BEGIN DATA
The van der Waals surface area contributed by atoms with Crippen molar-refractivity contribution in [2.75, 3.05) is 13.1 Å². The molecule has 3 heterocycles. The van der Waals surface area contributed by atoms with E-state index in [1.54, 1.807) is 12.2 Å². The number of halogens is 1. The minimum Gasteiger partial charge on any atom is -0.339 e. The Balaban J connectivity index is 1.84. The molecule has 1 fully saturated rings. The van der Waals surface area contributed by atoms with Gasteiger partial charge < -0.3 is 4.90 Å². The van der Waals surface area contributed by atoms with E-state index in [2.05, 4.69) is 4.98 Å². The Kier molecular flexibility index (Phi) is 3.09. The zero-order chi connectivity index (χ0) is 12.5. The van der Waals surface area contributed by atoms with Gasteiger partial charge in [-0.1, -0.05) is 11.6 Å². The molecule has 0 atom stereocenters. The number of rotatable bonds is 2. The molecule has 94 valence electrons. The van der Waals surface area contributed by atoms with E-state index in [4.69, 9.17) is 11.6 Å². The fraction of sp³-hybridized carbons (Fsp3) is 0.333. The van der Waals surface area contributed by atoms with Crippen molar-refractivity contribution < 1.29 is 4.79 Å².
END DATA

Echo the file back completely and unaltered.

The van der Waals surface area contributed by atoms with Crippen molar-refractivity contribution in [2.75, 3.05) is 13.1 Å². The molecule has 3 heterocycles. The van der Waals surface area contributed by atoms with E-state index in [1.54, 1.807) is 12.2 Å². The number of halogens is 1. The minimum Gasteiger partial charge on any atom is -0.339 e. The Balaban J connectivity index is 1.84. The molecule has 1 fully saturated rings. The van der Waals surface area contributed by atoms with Gasteiger partial charge < -0.3 is 4.90 Å². The van der Waals surface area contributed by atoms with E-state index in [2.05, 4.69) is 4.98 Å². The Kier molecular flexibility index (Phi) is 3.09. The zero-order chi connectivity index (χ0) is 12.5. The van der Waals surface area contributed by atoms with Gasteiger partial charge in [-0.1, -0.05) is 11.6 Å². The molecule has 0 atom stereocenters. The number of rotatable bonds is 2. The molecule has 94 valence electrons. The van der Waals surface area contributed by atoms with E-state index in [4.69, 9.17) is 11.6 Å². The fraction of sp³-hybridized carbons (Fsp3) is 0.333. The van der Waals surface area contributed by atoms with Crippen molar-refractivity contribution < 1.29 is 4.79 Å².